In technology terms, ‘the cloud’ is the internet used as storage space (space traditionally taken up on a hard drive in a computer) and as software server (software traditionally installed on that hard drive to run applications). The internet is not new, but using it in this way is because storing gigabytes of information for millions of users was not practical before a majority of them had access to fast wireless connections (Wi-Fi).
In practical terms, the cloud offers great. Costs can be reduced as files and spreadsheets are stored on a secured server online rather than within the office on a series of drives taking up space and eating up electricity. Moreover, any staff member of the nonprofit can gain access to those files and spreadsheets from any wi-fi device while at a meeting or on the way to a conference.
But so to are there. To help navigate the pros and cons of cloud computing for the nonprofit community, TechSoup and TechSoup Global Partner Network are presenting their ‘ ‘ through the month of October. It is an online forum, so you can still join the conversation and catch up with discussions over the last week.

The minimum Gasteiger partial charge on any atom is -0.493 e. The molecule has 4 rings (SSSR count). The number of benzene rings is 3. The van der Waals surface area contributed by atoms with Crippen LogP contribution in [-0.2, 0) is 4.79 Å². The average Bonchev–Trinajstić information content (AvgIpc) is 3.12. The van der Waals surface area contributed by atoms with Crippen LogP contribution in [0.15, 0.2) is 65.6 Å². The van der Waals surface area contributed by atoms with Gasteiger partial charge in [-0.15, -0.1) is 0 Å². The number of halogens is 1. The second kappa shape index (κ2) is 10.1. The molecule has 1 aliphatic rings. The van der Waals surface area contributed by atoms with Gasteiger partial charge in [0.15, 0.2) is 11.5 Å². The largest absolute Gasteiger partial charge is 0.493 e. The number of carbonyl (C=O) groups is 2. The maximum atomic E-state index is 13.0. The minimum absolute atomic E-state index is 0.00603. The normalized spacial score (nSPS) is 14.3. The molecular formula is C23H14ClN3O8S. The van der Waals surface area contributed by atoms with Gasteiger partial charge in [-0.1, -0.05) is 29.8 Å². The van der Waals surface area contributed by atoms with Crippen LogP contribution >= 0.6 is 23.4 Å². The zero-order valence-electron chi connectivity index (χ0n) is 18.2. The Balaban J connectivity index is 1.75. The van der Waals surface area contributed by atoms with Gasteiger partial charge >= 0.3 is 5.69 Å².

This week’s conversation has focused on introducing cloud computing to neophytes and discussing its pros and cons. server farms rather than spread throughout a myriad of energy-consuming devices. A jargon-free 3-minute explanation of such computing is posted at CommonCraft’s website., for example, discussed the positives associated with the cloud, such as the minimal up-front costs and the the fact that use of the cloud does not require a significant IT staff in your organization. Cloud computing is also comparatively green, as materials are amassed into efficient
Nevertheless, the discussion also points to the issues of consistent and quick connectivity (Not in a Wi-Fi network? No cloud for you!), as well as the as-yet unstandardized expectations of security. Many of the commentators in the discussion also point out that though numerous issues still exist within the practical benefits of cloud computing, the field is developing quickly and new solutions are constantly being posed and tested. Thus, what might be a problem now might not be a concern come January.
Head to TechSoup to sign up for the month-long online symposium on cloud computing and its benefits to nonprofits. Even if your organization is not considering taking off with it just yet, you need to be aware of what is on offer and how it could bring great benefits to your nonprofit.